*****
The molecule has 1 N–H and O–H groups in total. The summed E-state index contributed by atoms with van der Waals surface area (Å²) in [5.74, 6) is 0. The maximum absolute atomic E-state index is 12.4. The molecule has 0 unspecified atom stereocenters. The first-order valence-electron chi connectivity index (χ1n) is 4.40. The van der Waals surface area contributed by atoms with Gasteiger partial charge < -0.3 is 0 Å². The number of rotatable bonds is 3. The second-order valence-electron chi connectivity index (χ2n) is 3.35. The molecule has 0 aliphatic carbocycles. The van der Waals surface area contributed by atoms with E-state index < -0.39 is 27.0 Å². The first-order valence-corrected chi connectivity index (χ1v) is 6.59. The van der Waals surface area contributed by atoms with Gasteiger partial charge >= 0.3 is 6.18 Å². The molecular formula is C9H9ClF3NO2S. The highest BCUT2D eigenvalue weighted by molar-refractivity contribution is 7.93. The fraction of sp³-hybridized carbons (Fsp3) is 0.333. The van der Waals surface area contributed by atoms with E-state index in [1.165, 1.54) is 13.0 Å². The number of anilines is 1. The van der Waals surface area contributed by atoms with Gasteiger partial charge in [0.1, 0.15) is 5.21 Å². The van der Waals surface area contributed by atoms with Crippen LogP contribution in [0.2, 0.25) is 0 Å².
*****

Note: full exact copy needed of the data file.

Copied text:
The molecule has 1 N–H and O–H groups in total. The summed E-state index contributed by atoms with van der Waals surface area (Å²) in [5.74, 6) is 0. The maximum absolute atomic E-state index is 12.4. The molecule has 0 unspecified atom stereocenters. The first-order valence-electron chi connectivity index (χ1n) is 4.40. The van der Waals surface area contributed by atoms with Gasteiger partial charge < -0.3 is 0 Å². The number of rotatable bonds is 3. The second-order valence-electron chi connectivity index (χ2n) is 3.35. The molecule has 0 aliphatic carbocycles. The van der Waals surface area contributed by atoms with E-state index < -0.39 is 27.0 Å². The first-order valence-corrected chi connectivity index (χ1v) is 6.59. The van der Waals surface area contributed by atoms with Gasteiger partial charge >= 0.3 is 6.18 Å². The molecular formula is C9H9ClF3NO2S. The highest BCUT2D eigenvalue weighted by molar-refractivity contribution is 7.93. The fraction of sp³-hybridized carbons (Fsp3) is 0.333. The van der Waals surface area contributed by atoms with E-state index in [1.165, 1.54) is 13.0 Å². The number of anilines is 1. The van der Waals surface area contributed by atoms with Gasteiger partial charge in [0.1, 0.15) is 5.21 Å². The van der Waals surface area contributed by atoms with Crippen LogP contribution in [0.2, 0.25) is 0 Å².